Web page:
Starbucks Temporarily Closes 2 Stores That Are Trying to Unionize

"It’s disruption. No one is against the company remodeling their stores. But why now?"
October 13, 2021, 1:12pm
Starbucks store
Photo by ROBYN BECK/AFP via Getty Images
On the Clock is Motherboard's reporting on the organized labor movement, gig work, automation, and the future of work.

Starbucks has temporarily closed two stores involved in a union drive in Buffalo, New York, that are leading what could soon become the first campaign to successfully unionize the coffee shop giant. 

The company said that the two temporary store closures in Buffalo have nothing to do with the union drive—one is for a remodel and the other is for training new hires. But shutting down locations and separating and fracturing workforces in the middle of a union drive is a standard practice used by anti-unions employers to stamp out union drives. 

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Starbucks is working with Littler Mendelson, the largest anti-union law firm in the country, on the union drive, and has flown in executives from around the country, including Rossann Williams, the president of Starbucks North America, to hold a series of weekly anti-union meetings at each of its stores in the Buffalo region.  

"The timing [of the closures] is suspicious," said Jaz Brisack, a barista from one of the five Buffalo stores that has filed for a union election and is now closed for the remodel. Brisack's store is expected to reopen within a week. 

(Two out of the five locations have withdrawn their petitions to unionize in order to speed up the election process for the other three stores.) 

"We were supposed to get a refurbishment earlier this year, but it's happening now," Brisack said. "As soon as we petitioned for a union election, they said '[the remodel] is definitely happening.' Their goal is to separate and disconnect us." 

"It’s disruption," Richard Bensinger, a former AFL-CIO organizing director who is working on the campaign said. "No one is against the company remodeling their stores. But why now?"

In September, five Starbucks locations in Buffalo filed for union elections under the banner Starbucks Workers United. The National Labor Relations Board is in the process of determining a date for the election and deciding how many workers should be eligible to vote and join the union. Starbucks has stated that all 450 workers in the Buffalo region should be eligible to vote. 

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The second unionizing Starbucks store in Buffalo has been closed for weeks, and will remain closed indefinitely, and used as a site to train new hires, under a program Starbucks relaunched in May, as cities got rid of COVID restrictions, to respond to labor shortages. Starbucks has closed stores in California and Indiana for training purposes.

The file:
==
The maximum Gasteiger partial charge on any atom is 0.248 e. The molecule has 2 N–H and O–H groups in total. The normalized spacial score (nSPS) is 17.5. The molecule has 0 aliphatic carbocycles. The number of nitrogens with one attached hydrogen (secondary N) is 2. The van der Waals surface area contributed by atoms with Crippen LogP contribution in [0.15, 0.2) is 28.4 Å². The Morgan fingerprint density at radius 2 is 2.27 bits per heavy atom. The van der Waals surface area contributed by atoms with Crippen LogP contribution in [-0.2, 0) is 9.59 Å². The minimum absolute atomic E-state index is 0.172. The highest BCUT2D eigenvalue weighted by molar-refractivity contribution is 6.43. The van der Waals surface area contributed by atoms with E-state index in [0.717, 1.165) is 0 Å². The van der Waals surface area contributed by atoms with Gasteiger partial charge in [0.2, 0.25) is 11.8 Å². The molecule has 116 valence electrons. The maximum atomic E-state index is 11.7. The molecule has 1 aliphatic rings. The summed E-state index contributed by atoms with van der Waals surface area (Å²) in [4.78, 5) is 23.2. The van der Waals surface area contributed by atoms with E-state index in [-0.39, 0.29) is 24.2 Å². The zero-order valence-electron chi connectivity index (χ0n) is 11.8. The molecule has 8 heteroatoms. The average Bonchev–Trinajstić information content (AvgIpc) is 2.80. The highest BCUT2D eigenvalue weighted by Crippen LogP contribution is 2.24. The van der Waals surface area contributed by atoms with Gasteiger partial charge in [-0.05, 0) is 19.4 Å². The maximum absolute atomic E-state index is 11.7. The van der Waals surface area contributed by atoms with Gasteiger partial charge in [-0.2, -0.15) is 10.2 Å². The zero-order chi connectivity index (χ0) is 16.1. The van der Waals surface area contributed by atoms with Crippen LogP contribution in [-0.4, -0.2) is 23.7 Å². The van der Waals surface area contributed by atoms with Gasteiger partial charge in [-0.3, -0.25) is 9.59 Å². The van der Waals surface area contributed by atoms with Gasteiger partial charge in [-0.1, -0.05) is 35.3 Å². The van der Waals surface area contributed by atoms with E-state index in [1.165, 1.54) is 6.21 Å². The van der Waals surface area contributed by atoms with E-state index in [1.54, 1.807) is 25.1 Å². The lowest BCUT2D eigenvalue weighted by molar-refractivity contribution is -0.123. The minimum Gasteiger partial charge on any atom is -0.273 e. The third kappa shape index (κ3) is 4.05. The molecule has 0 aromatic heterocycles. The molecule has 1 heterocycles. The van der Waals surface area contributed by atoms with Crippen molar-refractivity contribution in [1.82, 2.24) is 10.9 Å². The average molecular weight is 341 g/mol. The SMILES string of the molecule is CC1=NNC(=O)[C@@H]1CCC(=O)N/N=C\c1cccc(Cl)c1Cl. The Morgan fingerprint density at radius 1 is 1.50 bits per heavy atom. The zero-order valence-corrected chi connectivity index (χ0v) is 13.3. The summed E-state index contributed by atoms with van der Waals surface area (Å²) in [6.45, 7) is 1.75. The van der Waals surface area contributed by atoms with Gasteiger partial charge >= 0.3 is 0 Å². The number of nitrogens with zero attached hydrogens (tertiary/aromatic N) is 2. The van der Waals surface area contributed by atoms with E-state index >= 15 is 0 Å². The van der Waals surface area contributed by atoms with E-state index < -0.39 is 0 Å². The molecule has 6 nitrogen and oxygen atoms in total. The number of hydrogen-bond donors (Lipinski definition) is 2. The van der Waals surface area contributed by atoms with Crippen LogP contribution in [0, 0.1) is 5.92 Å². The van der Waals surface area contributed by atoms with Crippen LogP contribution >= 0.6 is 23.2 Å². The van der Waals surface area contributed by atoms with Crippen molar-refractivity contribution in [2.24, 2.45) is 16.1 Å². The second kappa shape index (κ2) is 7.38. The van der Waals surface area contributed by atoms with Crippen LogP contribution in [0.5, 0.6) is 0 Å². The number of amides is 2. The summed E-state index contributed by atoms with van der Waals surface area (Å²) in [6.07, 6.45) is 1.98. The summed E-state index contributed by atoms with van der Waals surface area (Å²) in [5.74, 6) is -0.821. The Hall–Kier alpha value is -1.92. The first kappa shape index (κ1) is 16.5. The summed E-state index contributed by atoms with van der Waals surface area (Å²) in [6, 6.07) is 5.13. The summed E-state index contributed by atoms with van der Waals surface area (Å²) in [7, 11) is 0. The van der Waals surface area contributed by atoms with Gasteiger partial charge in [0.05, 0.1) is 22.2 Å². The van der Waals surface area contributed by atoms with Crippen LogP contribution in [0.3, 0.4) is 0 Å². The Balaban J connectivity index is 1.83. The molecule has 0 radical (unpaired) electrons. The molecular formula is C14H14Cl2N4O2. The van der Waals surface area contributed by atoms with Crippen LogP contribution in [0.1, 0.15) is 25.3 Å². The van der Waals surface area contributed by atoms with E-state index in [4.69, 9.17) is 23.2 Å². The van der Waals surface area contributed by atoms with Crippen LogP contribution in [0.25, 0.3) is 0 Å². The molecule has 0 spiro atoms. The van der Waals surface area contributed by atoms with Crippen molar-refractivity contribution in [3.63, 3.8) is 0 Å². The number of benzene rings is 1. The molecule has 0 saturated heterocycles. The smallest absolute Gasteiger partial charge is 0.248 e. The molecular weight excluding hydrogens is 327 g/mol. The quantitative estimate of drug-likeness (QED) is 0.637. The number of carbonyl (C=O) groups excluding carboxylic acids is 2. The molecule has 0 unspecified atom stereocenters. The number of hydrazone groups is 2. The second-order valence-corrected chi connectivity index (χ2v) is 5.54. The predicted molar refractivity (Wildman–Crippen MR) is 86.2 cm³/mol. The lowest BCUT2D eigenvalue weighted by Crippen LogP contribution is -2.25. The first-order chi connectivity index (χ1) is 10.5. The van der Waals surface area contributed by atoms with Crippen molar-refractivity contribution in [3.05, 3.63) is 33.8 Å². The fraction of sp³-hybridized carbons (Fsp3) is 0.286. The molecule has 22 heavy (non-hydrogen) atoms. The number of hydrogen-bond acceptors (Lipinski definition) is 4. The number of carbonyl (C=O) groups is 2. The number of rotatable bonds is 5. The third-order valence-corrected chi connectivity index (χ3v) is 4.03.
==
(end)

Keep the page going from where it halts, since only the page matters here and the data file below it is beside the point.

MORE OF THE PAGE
"Partners from that store are not losing hours and are being provided times at other stores," Reggie Borges, a spokesperson for Starbucks, told Motherboard. 

Borges said the decision to close the location indefinitely and use it as a "training store" was a response to complaints from workers during "listening sessions" the company held in response to the union drive that they weren't receiving enough training—and had been stung by bees for months at the location. He denied that either store closure was related to the union drive. 

A Starbucks spokesperson said “we did not stand up listening sessions as a result of the union drive.” However, workers Motherboard spoke to say they had never been invited to listening sessions before and that the content of the listening sessions was specifically about the union drive.

"Asking for better training doesn’t mean we want our store shut down," said Brisack. 

In recent weeks, Starbucks regional managers and executives have been in Buffalo stores around the clock, holding required anti-union meetings with small groups of workers, and flooding stores with new hires. Leaders of the union say these tactics have intimidated and threatened workers and created the impression of constant surveillance. 

A spokesperson for Starbucks said the captive audience meetings were not required but encouraged, but workers said in multiple cases, they’d been forced to attend.

"Having all these additional people in our store means people are anxious and on edge," said Brisack. "They're in our back room and on our floor with us. It’s changed our ability to talk about the union in a corporate-free environment. Before, we could talk about stuff at work but with all these additional managers it’s a totally different feeling."

Update: This article has been updated to clarify the nature of the listening sessions and captive audience meetings.